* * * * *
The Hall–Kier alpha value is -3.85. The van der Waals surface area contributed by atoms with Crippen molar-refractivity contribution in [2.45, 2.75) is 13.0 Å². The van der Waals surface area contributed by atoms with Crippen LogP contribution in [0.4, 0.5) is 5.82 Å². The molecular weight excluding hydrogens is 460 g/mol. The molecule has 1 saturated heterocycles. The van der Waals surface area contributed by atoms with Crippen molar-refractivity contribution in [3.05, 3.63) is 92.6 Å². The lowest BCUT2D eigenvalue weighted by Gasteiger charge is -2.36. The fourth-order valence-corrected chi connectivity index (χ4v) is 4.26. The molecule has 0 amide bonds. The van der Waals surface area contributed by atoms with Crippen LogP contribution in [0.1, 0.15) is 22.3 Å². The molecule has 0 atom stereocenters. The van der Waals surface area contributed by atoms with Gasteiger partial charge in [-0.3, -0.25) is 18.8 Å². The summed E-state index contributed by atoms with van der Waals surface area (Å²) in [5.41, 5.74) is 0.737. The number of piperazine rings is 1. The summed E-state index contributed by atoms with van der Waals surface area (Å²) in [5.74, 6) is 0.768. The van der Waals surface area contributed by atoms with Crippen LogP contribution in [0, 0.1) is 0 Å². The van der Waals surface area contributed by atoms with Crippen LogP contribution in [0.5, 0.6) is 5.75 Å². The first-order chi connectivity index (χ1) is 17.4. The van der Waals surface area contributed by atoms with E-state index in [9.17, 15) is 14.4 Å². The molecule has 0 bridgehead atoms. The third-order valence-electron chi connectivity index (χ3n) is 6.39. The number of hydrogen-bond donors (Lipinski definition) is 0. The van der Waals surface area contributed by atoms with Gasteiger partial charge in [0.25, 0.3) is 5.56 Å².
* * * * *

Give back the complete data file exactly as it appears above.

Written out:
The Hall–Kier alpha value is -3.85. The van der Waals surface area contributed by atoms with Crippen molar-refractivity contribution in [2.45, 2.75) is 13.0 Å². The van der Waals surface area contributed by atoms with Crippen LogP contribution in [0.4, 0.5) is 5.82 Å². The molecular weight excluding hydrogens is 460 g/mol. The molecule has 1 saturated heterocycles. The van der Waals surface area contributed by atoms with Crippen molar-refractivity contribution in [3.05, 3.63) is 92.6 Å². The lowest BCUT2D eigenvalue weighted by Gasteiger charge is -2.36. The fourth-order valence-corrected chi connectivity index (χ4v) is 4.26. The molecule has 0 amide bonds. The van der Waals surface area contributed by atoms with Crippen LogP contribution in [0.1, 0.15) is 22.3 Å². The molecule has 0 atom stereocenters. The van der Waals surface area contributed by atoms with Gasteiger partial charge in [-0.3, -0.25) is 18.8 Å². The summed E-state index contributed by atoms with van der Waals surface area (Å²) in [5.41, 5.74) is 0.737. The number of piperazine rings is 1. The summed E-state index contributed by atoms with van der Waals surface area (Å²) in [5.74, 6) is 0.768. The van der Waals surface area contributed by atoms with Crippen LogP contribution in [0, 0.1) is 0 Å². The van der Waals surface area contributed by atoms with Crippen LogP contribution in [0.5, 0.6) is 5.75 Å². The first-order chi connectivity index (χ1) is 17.4. The van der Waals surface area contributed by atoms with E-state index in [9.17, 15) is 14.4 Å². The molecule has 0 bridgehead atoms. The third-order valence-electron chi connectivity index (χ3n) is 6.39. The number of hydrogen-bond donors (Lipinski definition) is 0. The van der Waals surface area contributed by atoms with Gasteiger partial charge in [0.25, 0.3) is 5.56 Å².